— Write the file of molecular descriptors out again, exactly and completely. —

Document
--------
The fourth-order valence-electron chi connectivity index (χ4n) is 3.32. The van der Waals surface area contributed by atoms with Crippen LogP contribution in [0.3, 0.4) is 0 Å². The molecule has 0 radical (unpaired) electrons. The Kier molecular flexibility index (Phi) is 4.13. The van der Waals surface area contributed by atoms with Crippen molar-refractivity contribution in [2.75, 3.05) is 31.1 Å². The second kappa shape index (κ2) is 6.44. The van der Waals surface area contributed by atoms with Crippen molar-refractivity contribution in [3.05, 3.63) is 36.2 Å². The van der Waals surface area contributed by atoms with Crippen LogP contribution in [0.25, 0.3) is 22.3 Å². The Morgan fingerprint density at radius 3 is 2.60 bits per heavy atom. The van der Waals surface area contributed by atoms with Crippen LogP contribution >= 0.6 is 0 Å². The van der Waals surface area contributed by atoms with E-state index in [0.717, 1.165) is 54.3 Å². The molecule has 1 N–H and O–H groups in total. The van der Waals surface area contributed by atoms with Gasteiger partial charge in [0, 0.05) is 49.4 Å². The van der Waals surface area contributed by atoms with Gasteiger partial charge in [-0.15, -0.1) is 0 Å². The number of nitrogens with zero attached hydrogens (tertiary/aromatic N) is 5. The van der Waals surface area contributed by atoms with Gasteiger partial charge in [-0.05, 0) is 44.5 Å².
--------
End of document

The fourth-order valence-electron chi connectivity index (χ4n) is 3.32. The van der Waals surface area contributed by atoms with Crippen LogP contribution in [0.3, 0.4) is 0 Å². The molecule has 0 radical (unpaired) electrons. The Kier molecular flexibility index (Phi) is 4.13. The van der Waals surface area contributed by atoms with Crippen molar-refractivity contribution in [2.75, 3.05) is 31.1 Å². The second kappa shape index (κ2) is 6.44. The van der Waals surface area contributed by atoms with Crippen molar-refractivity contribution in [3.05, 3.63) is 36.2 Å². The van der Waals surface area contributed by atoms with Crippen LogP contribution in [0.25, 0.3) is 22.3 Å². The Morgan fingerprint density at radius 3 is 2.60 bits per heavy atom. The van der Waals surface area contributed by atoms with Crippen LogP contribution >= 0.6 is 0 Å². The van der Waals surface area contributed by atoms with E-state index in [0.717, 1.165) is 54.3 Å². The molecule has 1 N–H and O–H groups in total. The van der Waals surface area contributed by atoms with Gasteiger partial charge in [0, 0.05) is 49.4 Å². The van der Waals surface area contributed by atoms with Gasteiger partial charge in [-0.15, -0.1) is 0 Å². The number of nitrogens with zero attached hydrogens (tertiary/aromatic N) is 5. The van der Waals surface area contributed by atoms with Gasteiger partial charge in [-0.05, 0) is 44.5 Å².